The Centre of Climate Repair (CCRC) Cambridge University, is coordinated by David King and is part of the University’s Cambridge Zero programme. In 2020, David King announced plans to conduct ocean fertilization with iron at three locations across the world’s oceans over the next four years. To implement the trials, the CCRC established relationships with the National Institute of Oceanography Goa in India, the US-based University of Hawaii and Incheon University in South Korea. The first trial will be conducted by April 2022 and plans to dump fertilizer into the Arabian Sea, west of India. Information on the exact location and scale of the trial is not publicly available. The CCRC announced a three-week trial period and plans to mix the fertilizer, which contains nitrates, phosphates and iron, with rice husks. CCRC’s Indian research partner, the National Institute of Oceanography Goa, participated in the LOHAFEX experiment, an ocean fertilization trial conducted in 2009. No trial period has yet been announced for the two planned follow-up trials, off the South Korean and Hawaiian coasts.
Russ George, founder of OPR Alaska Inc. (formerly Planktos Inc.) announced plans for a new ocean fertilization project. This time, he aims to dump 100 tonnes of iron fertilizer into the Gulf of Alaska, south of Kodiak. The trial aims to stimulate the growth of phytoplankton and the phytoplankton is supposed to store carbon as it dies and sinks to the ocean floor. There is no scientific evidence that this works – but there are warnings from scientists about the possible negative effects of such experiments, including toxic algal blooms. Toxic algal blooms occur regularly in the Gulf of Alaska, endangering fisheries as well as humans and wildlife. The mere risk that iron fertilization could increase and cause toxic algal blooms is a clear argument against conducting such a trial. Russ George has been trying to conduct ocean fertilization trials since 2002, when his company Planktos conducted a first ocean fertilization trial off Hawaii. In 2007, protests prevented another trial from being carried out in the waters off the Canary Islands. In 2008, the company intended to conduct an ocean fertilization trial near the Galapagos Islands, but this was prevented by the governments of Ecuador and Spain. In 2012, Russ George was involved in an ocean fertilization trial in the Pacific Ocean west of the Haida Gwaii Islands. At a hearing before the Alaska Senate on 8 March 2021, Russ George claimed that he had the full support of the Canadian government for the Haida Gwaii trial. The Haida Gwaii Observer stated in 2018: “Canada’s environment minister called the experiment “rogue science” and launched a legal investigation”. Since around 2020, Russ George has been trying to market ocean fertilization under various company names and websites, including OPR World Inc., OPR Alaska, OPR New England and Pasture Partners.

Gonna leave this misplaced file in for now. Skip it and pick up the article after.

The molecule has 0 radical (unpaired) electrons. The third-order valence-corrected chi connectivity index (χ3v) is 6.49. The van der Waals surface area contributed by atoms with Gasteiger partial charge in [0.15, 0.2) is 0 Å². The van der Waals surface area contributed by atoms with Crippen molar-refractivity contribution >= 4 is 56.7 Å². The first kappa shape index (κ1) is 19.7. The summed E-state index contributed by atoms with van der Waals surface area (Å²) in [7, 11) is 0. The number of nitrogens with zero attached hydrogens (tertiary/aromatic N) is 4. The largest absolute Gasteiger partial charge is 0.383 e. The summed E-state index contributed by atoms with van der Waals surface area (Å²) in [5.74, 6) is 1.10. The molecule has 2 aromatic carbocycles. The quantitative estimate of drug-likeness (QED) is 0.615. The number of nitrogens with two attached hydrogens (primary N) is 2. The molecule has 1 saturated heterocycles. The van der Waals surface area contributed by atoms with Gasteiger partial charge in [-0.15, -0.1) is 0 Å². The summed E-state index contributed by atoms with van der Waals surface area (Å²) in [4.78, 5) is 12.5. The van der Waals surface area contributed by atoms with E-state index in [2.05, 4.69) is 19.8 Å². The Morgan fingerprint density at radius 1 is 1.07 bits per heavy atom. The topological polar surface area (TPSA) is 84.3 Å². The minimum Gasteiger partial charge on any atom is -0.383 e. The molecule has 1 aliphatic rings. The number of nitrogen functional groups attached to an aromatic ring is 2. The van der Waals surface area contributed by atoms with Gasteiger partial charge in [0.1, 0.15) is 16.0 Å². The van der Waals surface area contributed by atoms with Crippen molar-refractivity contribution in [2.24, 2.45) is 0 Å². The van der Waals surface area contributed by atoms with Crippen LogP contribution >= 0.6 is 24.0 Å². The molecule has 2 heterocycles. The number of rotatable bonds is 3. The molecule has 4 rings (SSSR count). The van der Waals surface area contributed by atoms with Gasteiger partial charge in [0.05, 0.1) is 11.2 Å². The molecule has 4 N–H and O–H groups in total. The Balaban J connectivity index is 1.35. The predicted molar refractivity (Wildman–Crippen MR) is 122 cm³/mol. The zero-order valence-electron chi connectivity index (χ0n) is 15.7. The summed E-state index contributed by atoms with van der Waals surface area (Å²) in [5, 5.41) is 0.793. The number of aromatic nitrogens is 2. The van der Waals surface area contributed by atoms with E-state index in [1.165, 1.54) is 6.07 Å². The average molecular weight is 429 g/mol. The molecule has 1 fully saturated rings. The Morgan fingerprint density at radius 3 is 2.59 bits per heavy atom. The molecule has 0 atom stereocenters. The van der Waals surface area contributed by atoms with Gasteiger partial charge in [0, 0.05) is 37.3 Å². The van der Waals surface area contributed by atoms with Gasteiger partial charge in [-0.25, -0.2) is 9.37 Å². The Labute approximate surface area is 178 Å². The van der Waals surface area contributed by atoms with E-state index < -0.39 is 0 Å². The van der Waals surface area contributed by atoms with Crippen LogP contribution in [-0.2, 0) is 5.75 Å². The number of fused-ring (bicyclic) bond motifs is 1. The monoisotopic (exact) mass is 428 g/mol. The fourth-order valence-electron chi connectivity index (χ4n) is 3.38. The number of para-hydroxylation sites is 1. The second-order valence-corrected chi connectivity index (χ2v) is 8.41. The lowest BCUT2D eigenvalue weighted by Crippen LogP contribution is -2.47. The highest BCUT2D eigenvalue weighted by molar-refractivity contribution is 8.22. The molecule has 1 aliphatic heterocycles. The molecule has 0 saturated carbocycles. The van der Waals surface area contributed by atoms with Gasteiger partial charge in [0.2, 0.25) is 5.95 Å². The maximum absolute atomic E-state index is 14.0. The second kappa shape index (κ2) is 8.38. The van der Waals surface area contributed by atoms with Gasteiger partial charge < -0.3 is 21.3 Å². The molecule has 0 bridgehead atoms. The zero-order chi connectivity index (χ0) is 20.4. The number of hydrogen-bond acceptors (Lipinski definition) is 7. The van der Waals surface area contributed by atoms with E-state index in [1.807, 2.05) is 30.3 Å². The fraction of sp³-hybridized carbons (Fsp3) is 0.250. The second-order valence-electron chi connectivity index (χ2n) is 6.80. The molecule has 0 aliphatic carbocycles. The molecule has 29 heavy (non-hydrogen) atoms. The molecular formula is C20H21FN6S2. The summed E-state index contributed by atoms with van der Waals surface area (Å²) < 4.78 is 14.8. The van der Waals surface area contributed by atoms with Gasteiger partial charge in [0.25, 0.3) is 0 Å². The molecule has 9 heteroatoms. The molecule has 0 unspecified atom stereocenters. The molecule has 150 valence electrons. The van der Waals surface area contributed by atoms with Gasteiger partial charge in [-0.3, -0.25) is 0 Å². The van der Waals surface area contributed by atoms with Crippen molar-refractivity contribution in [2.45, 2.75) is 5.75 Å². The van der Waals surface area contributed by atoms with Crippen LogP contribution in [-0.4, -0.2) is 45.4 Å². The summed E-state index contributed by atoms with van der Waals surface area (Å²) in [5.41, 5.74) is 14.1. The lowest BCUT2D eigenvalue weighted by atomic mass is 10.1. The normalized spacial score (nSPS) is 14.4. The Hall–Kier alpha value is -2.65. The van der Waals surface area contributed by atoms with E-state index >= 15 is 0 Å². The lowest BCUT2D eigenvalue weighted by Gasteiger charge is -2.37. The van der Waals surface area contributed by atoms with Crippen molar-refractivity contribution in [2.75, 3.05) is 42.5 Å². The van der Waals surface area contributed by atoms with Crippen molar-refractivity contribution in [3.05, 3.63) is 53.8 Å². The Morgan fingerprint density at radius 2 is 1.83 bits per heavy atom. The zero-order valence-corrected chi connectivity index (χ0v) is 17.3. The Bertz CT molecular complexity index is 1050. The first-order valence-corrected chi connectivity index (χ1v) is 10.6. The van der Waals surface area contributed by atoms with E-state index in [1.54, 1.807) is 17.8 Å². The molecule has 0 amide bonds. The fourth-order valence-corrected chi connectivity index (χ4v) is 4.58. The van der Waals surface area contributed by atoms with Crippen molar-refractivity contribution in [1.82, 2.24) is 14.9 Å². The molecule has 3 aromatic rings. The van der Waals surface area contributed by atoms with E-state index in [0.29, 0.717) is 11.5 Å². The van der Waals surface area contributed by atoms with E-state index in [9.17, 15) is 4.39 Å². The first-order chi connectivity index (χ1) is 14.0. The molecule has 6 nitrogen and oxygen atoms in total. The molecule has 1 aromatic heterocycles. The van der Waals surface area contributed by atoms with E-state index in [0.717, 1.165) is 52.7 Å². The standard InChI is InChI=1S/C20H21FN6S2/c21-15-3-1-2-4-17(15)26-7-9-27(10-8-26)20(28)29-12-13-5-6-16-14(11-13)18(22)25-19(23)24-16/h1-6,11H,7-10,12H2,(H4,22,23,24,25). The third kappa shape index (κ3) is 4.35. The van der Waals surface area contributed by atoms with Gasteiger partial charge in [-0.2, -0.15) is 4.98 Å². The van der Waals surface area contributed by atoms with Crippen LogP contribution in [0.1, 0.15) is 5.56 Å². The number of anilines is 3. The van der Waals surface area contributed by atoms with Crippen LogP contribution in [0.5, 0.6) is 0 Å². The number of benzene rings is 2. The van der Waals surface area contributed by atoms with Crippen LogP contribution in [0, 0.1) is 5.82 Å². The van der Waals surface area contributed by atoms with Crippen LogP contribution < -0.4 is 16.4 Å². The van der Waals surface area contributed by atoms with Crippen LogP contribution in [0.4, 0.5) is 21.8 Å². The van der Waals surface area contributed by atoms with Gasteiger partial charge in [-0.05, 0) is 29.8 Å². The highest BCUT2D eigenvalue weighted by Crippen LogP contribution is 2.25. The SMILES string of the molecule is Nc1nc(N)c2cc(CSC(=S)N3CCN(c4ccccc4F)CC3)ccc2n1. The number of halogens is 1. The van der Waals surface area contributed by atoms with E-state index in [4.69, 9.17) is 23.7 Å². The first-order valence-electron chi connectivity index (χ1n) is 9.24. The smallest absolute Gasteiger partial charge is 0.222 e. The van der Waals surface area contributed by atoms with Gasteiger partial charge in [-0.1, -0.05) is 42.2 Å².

Since 2016, the Canadian organization Oceaneos is seeking permits from the Chilean government to trial ocean fertilization, aiming to release up to ten tonnes of iron. In Peru, Oceaneos has similar plans. Chilean and Peruvian scientists criticised these plans and Oceaneos applications for the trials were not approved. In early 2022, the Oceaneos office in Chile announced a research mission to survey plankton and seawater chemistry in the Humboldt Current off the north coast of Chile. The research project is expected to last up to eight months and includes a ten-day cruise. Oceaneos is currently recruiting several staff to implement the project. As in Peru in 2020, Oceaneos now appears to have received approval for marine research in Chile. The company’s website makes it clear that Oceaneos plans for ocean fertilization are still being considered. Some of the people involved in Oceaneos are the same people who formed the Haida Salmon Restoration Corporation, involved in the 2012 Haida Gwaii ocean fertilization event west of Canada.
In 2010, the US-based company CLIMOS Inc. proposed an ocean fertilization trial, aiming to cover four million hectares of ocean surface. CLIMOS raised US$ 3.5 million, including funds from Tesla founder Elon Musk. Shortly thereafter, the company stopped its plans on the grounds that they had not raised enough funds to carry out the planned experiment. Since 2020, CLIMOS is active again and wants to pour iron into large ocean areas once more. There is no publicly available information on the financing and the exact plans.
Since 2021, the California-based manufacturer of aquarium fertilizer, Nualgi America Inc, has promoted its self-manufactured fertilizers for ocean fertilization under the brand Aquaritin.
Enhanced weathering trials plan to spread ground rock material along coasts and on the sea surface